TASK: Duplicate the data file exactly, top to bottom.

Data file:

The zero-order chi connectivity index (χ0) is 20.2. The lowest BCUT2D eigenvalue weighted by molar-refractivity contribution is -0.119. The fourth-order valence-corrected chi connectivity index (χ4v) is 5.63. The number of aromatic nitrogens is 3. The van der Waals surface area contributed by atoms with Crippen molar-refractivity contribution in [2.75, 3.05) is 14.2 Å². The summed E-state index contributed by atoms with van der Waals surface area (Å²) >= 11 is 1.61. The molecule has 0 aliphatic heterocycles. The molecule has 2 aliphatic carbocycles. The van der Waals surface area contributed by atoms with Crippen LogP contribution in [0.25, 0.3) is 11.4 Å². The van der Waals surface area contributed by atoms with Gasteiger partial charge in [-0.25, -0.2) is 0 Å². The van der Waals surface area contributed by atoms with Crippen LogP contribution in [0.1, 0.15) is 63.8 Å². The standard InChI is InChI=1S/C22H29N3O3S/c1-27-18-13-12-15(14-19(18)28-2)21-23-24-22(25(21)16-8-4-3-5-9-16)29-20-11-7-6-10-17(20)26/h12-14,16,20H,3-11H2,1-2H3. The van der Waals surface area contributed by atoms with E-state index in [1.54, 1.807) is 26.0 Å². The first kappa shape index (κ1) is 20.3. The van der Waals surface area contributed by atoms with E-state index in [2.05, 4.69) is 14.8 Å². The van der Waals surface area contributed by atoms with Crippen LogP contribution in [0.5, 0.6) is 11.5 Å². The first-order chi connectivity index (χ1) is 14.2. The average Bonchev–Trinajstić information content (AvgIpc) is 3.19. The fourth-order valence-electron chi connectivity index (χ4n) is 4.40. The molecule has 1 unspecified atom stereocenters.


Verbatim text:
The zero-order chi connectivity index (χ0) is 20.2. The lowest BCUT2D eigenvalue weighted by molar-refractivity contribution is -0.119. The fourth-order valence-corrected chi connectivity index (χ4v) is 5.63. The number of aromatic nitrogens is 3. The van der Waals surface area contributed by atoms with Crippen molar-refractivity contribution in [2.75, 3.05) is 14.2 Å². The summed E-state index contributed by atoms with van der Waals surface area (Å²) >= 11 is 1.61. The molecule has 0 aliphatic heterocycles. The molecule has 2 aliphatic carbocycles. The van der Waals surface area contributed by atoms with Crippen LogP contribution in [0.25, 0.3) is 11.4 Å². The van der Waals surface area contributed by atoms with Gasteiger partial charge in [-0.25, -0.2) is 0 Å². The van der Waals surface area contributed by atoms with Crippen LogP contribution in [0.1, 0.15) is 63.8 Å². The standard InChI is InChI=1S/C22H29N3O3S/c1-27-18-13-12-15(14-19(18)28-2)21-23-24-22(25(21)16-8-4-3-5-9-16)29-20-11-7-6-10-17(20)26/h12-14,16,20H,3-11H2,1-2H3. The van der Waals surface area contributed by atoms with E-state index in [1.54, 1.807) is 26.0 Å². The first kappa shape index (κ1) is 20.3. The van der Waals surface area contributed by atoms with E-state index in [2.05, 4.69) is 14.8 Å². The van der Waals surface area contributed by atoms with Crippen LogP contribution in [0.5, 0.6) is 11.5 Å². The first-order chi connectivity index (χ1) is 14.2. The average Bonchev–Trinajstić information content (AvgIpc) is 3.19. The fourth-order valence-electron chi connectivity index (χ4n) is 4.40. The molecule has 1 unspecified atom stereocenters.